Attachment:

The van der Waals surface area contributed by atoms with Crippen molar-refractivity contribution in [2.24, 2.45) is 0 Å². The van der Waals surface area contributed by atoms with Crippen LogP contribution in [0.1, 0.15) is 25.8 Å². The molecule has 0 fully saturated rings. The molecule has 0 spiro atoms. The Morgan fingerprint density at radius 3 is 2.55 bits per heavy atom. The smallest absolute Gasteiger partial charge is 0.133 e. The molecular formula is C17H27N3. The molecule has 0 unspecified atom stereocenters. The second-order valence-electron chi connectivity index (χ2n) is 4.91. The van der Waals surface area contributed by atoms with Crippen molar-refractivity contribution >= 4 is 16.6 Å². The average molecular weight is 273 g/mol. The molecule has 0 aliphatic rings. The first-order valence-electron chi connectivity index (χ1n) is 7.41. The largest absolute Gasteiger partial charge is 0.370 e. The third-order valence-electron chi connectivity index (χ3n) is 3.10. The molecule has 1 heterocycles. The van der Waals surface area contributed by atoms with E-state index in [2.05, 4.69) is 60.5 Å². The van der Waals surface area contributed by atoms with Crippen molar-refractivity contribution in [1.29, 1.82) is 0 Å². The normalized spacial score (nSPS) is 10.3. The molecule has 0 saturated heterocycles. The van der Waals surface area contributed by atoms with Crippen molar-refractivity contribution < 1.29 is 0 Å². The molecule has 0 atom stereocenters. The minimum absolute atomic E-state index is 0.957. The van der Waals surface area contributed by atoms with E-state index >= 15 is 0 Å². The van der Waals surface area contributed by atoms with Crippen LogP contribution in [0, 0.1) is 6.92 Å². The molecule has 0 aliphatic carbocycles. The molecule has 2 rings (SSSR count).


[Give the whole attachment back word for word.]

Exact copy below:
The van der Waals surface area contributed by atoms with Crippen molar-refractivity contribution in [2.24, 2.45) is 0 Å². The van der Waals surface area contributed by atoms with Crippen LogP contribution in [0.1, 0.15) is 25.8 Å². The molecule has 0 fully saturated rings. The molecule has 0 spiro atoms. The Morgan fingerprint density at radius 3 is 2.55 bits per heavy atom. The smallest absolute Gasteiger partial charge is 0.133 e. The molecular formula is C17H27N3. The molecule has 0 unspecified atom stereocenters. The second-order valence-electron chi connectivity index (χ2n) is 4.91. The van der Waals surface area contributed by atoms with Crippen molar-refractivity contribution >= 4 is 16.6 Å². The average molecular weight is 273 g/mol. The molecule has 0 aliphatic rings. The first-order valence-electron chi connectivity index (χ1n) is 7.41. The largest absolute Gasteiger partial charge is 0.370 e. The third-order valence-electron chi connectivity index (χ3n) is 3.10. The molecule has 1 heterocycles. The van der Waals surface area contributed by atoms with E-state index in [2.05, 4.69) is 60.5 Å². The van der Waals surface area contributed by atoms with Crippen molar-refractivity contribution in [1.29, 1.82) is 0 Å². The normalized spacial score (nSPS) is 10.3. The molecule has 0 saturated heterocycles. The van der Waals surface area contributed by atoms with Crippen molar-refractivity contribution < 1.29 is 0 Å². The molecule has 0 atom stereocenters. The minimum absolute atomic E-state index is 0.957. The van der Waals surface area contributed by atoms with E-state index >= 15 is 0 Å². The van der Waals surface area contributed by atoms with Crippen LogP contribution in [0, 0.1) is 6.92 Å². The molecule has 0 aliphatic carbocycles. The molecule has 2 rings (SSSR count).